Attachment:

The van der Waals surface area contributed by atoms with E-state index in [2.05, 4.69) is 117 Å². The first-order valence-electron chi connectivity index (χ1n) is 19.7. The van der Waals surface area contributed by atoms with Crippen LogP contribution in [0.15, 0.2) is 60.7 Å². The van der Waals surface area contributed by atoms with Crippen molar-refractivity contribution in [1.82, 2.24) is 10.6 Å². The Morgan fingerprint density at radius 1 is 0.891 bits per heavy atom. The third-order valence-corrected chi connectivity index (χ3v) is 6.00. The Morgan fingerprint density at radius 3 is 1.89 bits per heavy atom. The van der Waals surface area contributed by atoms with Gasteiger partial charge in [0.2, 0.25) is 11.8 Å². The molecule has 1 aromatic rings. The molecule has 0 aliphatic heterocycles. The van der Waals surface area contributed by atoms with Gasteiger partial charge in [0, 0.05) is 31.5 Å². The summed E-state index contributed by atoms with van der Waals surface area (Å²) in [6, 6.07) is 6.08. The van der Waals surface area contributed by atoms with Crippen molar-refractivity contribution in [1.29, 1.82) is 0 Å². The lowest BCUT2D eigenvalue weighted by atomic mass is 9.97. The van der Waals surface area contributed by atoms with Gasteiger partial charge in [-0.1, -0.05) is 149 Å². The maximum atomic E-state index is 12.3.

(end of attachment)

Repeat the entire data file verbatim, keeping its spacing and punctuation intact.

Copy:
The van der Waals surface area contributed by atoms with E-state index in [2.05, 4.69) is 117 Å². The first-order valence-electron chi connectivity index (χ1n) is 19.7. The van der Waals surface area contributed by atoms with Crippen LogP contribution in [0.15, 0.2) is 60.7 Å². The van der Waals surface area contributed by atoms with Crippen molar-refractivity contribution in [1.82, 2.24) is 10.6 Å². The Morgan fingerprint density at radius 1 is 0.891 bits per heavy atom. The third-order valence-corrected chi connectivity index (χ3v) is 6.00. The Morgan fingerprint density at radius 3 is 1.89 bits per heavy atom. The van der Waals surface area contributed by atoms with Gasteiger partial charge in [0.2, 0.25) is 11.8 Å². The molecule has 1 aromatic rings. The molecule has 0 aliphatic heterocycles. The van der Waals surface area contributed by atoms with Gasteiger partial charge in [0, 0.05) is 31.5 Å². The summed E-state index contributed by atoms with van der Waals surface area (Å²) in [6, 6.07) is 6.08. The van der Waals surface area contributed by atoms with Crippen molar-refractivity contribution in [1.29, 1.82) is 0 Å². The lowest BCUT2D eigenvalue weighted by atomic mass is 9.97. The van der Waals surface area contributed by atoms with Gasteiger partial charge in [-0.1, -0.05) is 149 Å². The maximum atomic E-state index is 12.3.